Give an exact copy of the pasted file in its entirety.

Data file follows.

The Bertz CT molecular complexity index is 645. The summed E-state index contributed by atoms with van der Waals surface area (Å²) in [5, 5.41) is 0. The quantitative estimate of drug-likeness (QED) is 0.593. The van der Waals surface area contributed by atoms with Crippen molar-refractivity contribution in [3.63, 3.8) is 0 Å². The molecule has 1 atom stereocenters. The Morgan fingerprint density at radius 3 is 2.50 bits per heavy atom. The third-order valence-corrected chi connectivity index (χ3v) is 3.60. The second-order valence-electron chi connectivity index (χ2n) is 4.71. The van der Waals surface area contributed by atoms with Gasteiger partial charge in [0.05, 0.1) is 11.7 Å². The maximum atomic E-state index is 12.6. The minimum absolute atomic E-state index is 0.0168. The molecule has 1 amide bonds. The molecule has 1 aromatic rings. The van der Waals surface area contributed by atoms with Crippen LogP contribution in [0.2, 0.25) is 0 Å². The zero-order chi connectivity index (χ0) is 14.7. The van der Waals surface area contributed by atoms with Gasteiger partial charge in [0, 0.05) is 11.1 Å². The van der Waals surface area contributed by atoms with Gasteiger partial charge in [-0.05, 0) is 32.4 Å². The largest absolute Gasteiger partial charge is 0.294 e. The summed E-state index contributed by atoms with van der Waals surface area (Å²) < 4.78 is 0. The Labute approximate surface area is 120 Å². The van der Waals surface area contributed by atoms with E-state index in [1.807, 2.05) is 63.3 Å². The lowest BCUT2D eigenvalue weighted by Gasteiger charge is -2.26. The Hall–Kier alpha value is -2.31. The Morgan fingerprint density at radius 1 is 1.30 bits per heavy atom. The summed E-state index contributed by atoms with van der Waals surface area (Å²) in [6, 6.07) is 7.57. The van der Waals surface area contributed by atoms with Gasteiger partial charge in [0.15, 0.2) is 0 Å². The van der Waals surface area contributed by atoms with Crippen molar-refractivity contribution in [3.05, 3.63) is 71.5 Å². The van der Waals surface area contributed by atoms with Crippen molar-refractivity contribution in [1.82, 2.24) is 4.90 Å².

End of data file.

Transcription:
The Bertz CT molecular complexity index is 645. The summed E-state index contributed by atoms with van der Waals surface area (Å²) in [5, 5.41) is 0. The quantitative estimate of drug-likeness (QED) is 0.593. The van der Waals surface area contributed by atoms with Crippen molar-refractivity contribution in [3.63, 3.8) is 0 Å². The molecule has 1 atom stereocenters. The Morgan fingerprint density at radius 3 is 2.50 bits per heavy atom. The third-order valence-corrected chi connectivity index (χ3v) is 3.60. The second-order valence-electron chi connectivity index (χ2n) is 4.71. The van der Waals surface area contributed by atoms with Gasteiger partial charge in [0.05, 0.1) is 11.7 Å². The maximum atomic E-state index is 12.6. The minimum absolute atomic E-state index is 0.0168. The molecule has 1 amide bonds. The molecule has 1 aromatic rings. The van der Waals surface area contributed by atoms with Crippen LogP contribution in [0.2, 0.25) is 0 Å². The zero-order chi connectivity index (χ0) is 14.7. The van der Waals surface area contributed by atoms with Gasteiger partial charge in [0, 0.05) is 11.1 Å². The van der Waals surface area contributed by atoms with Gasteiger partial charge in [-0.05, 0) is 32.4 Å². The largest absolute Gasteiger partial charge is 0.294 e. The summed E-state index contributed by atoms with van der Waals surface area (Å²) < 4.78 is 0. The Labute approximate surface area is 120 Å². The van der Waals surface area contributed by atoms with E-state index in [1.807, 2.05) is 63.3 Å². The lowest BCUT2D eigenvalue weighted by Gasteiger charge is -2.26. The Hall–Kier alpha value is -2.31. The Morgan fingerprint density at radius 1 is 1.30 bits per heavy atom. The summed E-state index contributed by atoms with van der Waals surface area (Å²) in [6, 6.07) is 7.57. The van der Waals surface area contributed by atoms with Gasteiger partial charge in [0.15, 0.2) is 0 Å². The van der Waals surface area contributed by atoms with Crippen molar-refractivity contribution in [3.05, 3.63) is 71.5 Å². The van der Waals surface area contributed by atoms with Crippen molar-refractivity contribution in [1.82, 2.24) is 4.90 Å².